He could not possibly imagine a system more perfectly calculated to produce such an effect. —If he conceived that the measure he meant to propose would prevent country gentlemen from residing on their estates, and prevent them from pursuing that course of humanization and civilization for which they were so remarkable, he would not, mischievous as the existing system appeared to be, recommend its repeal. But what he had in view, would, at the same time, remove the evil of which he complained, and answer every purpose of the resident country gentlemen. By the common law the game was ratione soli, in the owners soil; and he could not but hope, that, by recurring to the ancient law of the land, the legislature might find means to get rid of the mischiefs which the existing system produced. To prove that the ancient law was as he stated it, the hon. gentleman quoted a passage from the 4th Institute, and also read the preamble to the statute of Henry 7th. Taking the ancient law of the country as the ground-work of the bill which he meant to introduce to the House, he contended that the occupier of the land, on whose property the game was fed and maintained, ought to possess it, unless it was specially reserved to the original owner of the soil, or leased by such owner to some other person for his use and enjoyment. In either case, the lessor received an equivalent for the injury done, and the lessee, in his bargain, was allowed a compensation for the right thus reserved or sold. The lessor would, in that case, feel himself interested in the preservation of game, since he could dispose of it at a greater value, and the lessee would not shut his eyes to the practice of poaching, as he did at present, since the landlord who let the premises would make his bargain with reference to the extent of game preserved on the lessee's property. Game would thus become personal property, and the supply would be as regular as that of any other article of consumption. Thus, it would be unnecessary for those who enjoyed the personal income of the country, to encourage the poacher, as they were now excited to do. Why should not a lessee send a hare or a pheasant to market as well as a sheep or a calf? He could not perceive any good argument against his doing so. The only objection that could be offered was this, that game was moveable, and the property in it not so secure as other species of property were. His position was, that game should always be considered the property of those on whose land it was found. By proceeding in this way they would remove from the mind of the lessee the angry feeling, which now made him look on poaching with apathy; and they would also do away the temptation, on the part of men possessed of personal income, to have their wants, as far as game was concerned, supplied by the agency of poachers. He conceived, too, that his system would introduce a certain sense of moral feeling amongst poachers. At present, they were not checked in their course, by any idea that poaching was a crime. But, when they heard individuals, from day to day, speaking of game as their property—property which they might legally dispose of to the highest bidder— they would at length be checked by that natural feeling which deterred men from committing what was termed a robbery. Besides, the reduced price of game would lessen the temptation. Game would still bear its fair value, as fowls, geese, &c. did, but it would not acquire that accumulative value which circumstances now gave to it. Perhaps it would be said, that, under the proposed alteration in the law, game would be procured by theft, whilst less means were in existence for the conviction of the offender. But against this probability, he would oppose the increased moral feeling, and the decreased price, which would operate more powerfully than the right of search which this law now armed them with. A fiscal regulation, that of granting licences, did exist at present. He had no objection to extend it, and to grant a right of searching where unlicensed persons were suspected of * having game in their possession. He would grant every protection to game, consistent with the law of nature, the property of the country, and the general circumstances of the age in which we lived. He would protect it against black-poachers, those who went armed and disguised —he would protect it against snares and nets —he would protect it against the use of air-guns, which, he understood, were very destructive; in short, he would support every mode of protecting game, consistently with the rights of the rich and the poor, of the landed and the personal property of the country. It might be said, that a small proprietor having a field near a large preserve, would decoy the game into his premises, and, having got it there, would destroy it. In the first place, a preserve ought not to be in such a position; for it was clear, that, if the small proprietor did not destroy the game, the game would materially injure his land. But, when nets, snares, and air-guns, were prohibited, how could the proprietor of a small field destroy his neighbour's game surreptitiously? His efforts could only have the effect of frightening them back to their sacred shelter, where they could procure food in abundance. There were some rights which he admitted that he felt it difficult to interfere with. With respect to royal rights and free warrens, he knew not what to recommend. The last was a right of a curious and complicated nature, the origin of which it was historically difficult to ascertain, granted by the crown to the owner of the soil, and accompanying the soil. Both those privileges he intended to except from the operation of his measure, for he should take especial care not to interfere with any acknowledged real right. He did not touch the real rights of lords of manors; he left him the power of appointing as many preservers and protectors of his game as he chose; he only prevented him from killing game upon the land of his tenants or other men: at present he could not legally do so, nor could any body else delegated by him; and his gamekeeper was punishable, though by a different process. He had forgotten to state earlier, that in considering game as property, it was important to ascertain in what light, as property, it should be viewed, and how an invasion of it should be punished. He would not make the offence larceny; that he thought would be too severe, but he considered that an en- actment similar to the 31st of the king, for the preservation of turnips, potatoes, &c. in the ground, might be extended to it. Those articles being, as he considered game to be, the growth of the soil. The penalty of a breach of the act to which he had adverted, was a fine of 20s., and, in default of payment, imprisonment for a certain period. The penalty which he contemplated was 5l. per head, summarily recoverable before two justices of the peace, and where the penalties amounted to more than 20l. they might be recoverable by action at law. The details of his measure, as far as related to this part of the subject, had been furnished by a gentleman of the profession in all respects most competent. In the case where an occupier, the game on whose land was not preserved for the proprietor by the terms of the lease, had part of it destroyed by such proprietor, he should propose that the penalty of five pounds per head should be enforced against the trespasser—since, as lessor, he had let the right to the game, as much as any other part of his property, to the occupier or lessee. Where sporting leases were already granted, he would provide, that wherever the lessor had given the right of shooting, every such lease should be considered as imparting to the person to whom it was granted, the right to enter on the premises to which it referred, for the purpose of pursuing, killing, or preserving the game on that particular land, although the land itself was afterwards let to another. It would be for the lessee to make the best bargain in his power. He hoped that the House would allow him permission to bring in his bill, and further details could be stated on a future occasion. He had not been induced to come forward by any inordinate love of legislation, but by a sincere desire to remedy existing abuses: he had not proceeded incautiously, but had consulted the most able, discreet, and good men, upon the subject, and had formed his own opinions and this measure upon their judgment. The hon. gentleman then moved, "That leave be given to bring in a bill to amend the Laws for the Preservation of Game."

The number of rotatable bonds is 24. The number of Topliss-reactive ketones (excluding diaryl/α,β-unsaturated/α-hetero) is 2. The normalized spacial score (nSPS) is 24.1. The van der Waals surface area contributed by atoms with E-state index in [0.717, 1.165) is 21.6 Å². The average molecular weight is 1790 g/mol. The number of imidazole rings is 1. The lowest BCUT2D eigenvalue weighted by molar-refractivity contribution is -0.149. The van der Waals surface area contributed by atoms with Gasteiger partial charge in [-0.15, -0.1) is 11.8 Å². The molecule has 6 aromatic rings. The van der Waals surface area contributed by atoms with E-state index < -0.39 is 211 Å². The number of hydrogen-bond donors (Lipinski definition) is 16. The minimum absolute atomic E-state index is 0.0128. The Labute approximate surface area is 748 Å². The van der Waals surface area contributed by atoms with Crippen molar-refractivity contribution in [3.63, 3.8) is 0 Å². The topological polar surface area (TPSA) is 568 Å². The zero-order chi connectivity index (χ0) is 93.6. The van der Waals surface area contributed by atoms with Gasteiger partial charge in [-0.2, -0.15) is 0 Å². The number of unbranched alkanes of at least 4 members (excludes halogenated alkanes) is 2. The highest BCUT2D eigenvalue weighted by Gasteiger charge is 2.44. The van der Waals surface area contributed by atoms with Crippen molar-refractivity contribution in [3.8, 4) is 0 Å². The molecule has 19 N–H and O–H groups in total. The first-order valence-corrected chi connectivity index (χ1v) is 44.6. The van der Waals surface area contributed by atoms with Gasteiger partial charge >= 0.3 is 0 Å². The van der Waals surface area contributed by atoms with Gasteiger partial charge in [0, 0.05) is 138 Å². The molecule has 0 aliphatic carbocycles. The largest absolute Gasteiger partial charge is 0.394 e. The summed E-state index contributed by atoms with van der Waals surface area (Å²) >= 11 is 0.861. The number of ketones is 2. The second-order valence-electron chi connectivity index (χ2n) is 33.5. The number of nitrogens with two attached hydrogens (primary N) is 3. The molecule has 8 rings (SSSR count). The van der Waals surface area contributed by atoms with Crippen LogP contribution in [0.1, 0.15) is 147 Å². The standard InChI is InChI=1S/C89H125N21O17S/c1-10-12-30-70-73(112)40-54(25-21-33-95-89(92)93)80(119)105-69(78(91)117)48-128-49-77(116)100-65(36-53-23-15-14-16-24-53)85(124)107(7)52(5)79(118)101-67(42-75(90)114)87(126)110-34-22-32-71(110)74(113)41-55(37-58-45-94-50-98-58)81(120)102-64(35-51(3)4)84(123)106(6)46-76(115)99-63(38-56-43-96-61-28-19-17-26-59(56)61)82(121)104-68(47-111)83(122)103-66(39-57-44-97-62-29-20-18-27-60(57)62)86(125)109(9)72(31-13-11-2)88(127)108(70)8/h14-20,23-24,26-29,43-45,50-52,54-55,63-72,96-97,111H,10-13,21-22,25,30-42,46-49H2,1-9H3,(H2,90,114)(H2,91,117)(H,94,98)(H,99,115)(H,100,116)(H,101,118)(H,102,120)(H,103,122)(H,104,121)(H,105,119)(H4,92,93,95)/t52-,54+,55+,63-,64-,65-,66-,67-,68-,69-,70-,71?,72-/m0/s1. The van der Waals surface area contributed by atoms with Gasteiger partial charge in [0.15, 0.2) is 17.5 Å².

Sir John Shelley